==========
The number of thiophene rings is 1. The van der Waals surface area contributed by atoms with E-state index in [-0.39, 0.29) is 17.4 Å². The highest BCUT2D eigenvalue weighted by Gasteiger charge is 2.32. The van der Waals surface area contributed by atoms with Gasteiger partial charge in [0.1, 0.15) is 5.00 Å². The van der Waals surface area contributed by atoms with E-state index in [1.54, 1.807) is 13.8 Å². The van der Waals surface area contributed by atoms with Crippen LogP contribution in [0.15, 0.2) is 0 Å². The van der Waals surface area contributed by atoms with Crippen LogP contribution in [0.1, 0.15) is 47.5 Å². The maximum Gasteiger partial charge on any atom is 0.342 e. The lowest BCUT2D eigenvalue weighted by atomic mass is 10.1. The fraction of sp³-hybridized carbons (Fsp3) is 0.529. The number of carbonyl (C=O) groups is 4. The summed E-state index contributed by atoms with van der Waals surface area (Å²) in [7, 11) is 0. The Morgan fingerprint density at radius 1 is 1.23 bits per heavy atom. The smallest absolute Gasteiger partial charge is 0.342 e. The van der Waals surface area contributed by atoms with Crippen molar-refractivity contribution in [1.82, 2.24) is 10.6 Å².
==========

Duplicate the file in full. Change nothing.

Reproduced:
The number of thiophene rings is 1. The van der Waals surface area contributed by atoms with E-state index in [-0.39, 0.29) is 17.4 Å². The highest BCUT2D eigenvalue weighted by Gasteiger charge is 2.32. The van der Waals surface area contributed by atoms with Gasteiger partial charge in [0.1, 0.15) is 5.00 Å². The van der Waals surface area contributed by atoms with E-state index in [1.54, 1.807) is 13.8 Å². The van der Waals surface area contributed by atoms with Crippen LogP contribution in [0.15, 0.2) is 0 Å². The van der Waals surface area contributed by atoms with Crippen LogP contribution in [0.1, 0.15) is 47.5 Å². The maximum Gasteiger partial charge on any atom is 0.342 e. The lowest BCUT2D eigenvalue weighted by atomic mass is 10.1. The fraction of sp³-hybridized carbons (Fsp3) is 0.529. The number of carbonyl (C=O) groups is 4. The summed E-state index contributed by atoms with van der Waals surface area (Å²) in [7, 11) is 0. The Morgan fingerprint density at radius 1 is 1.23 bits per heavy atom. The smallest absolute Gasteiger partial charge is 0.342 e. The van der Waals surface area contributed by atoms with Crippen molar-refractivity contribution in [1.82, 2.24) is 10.6 Å².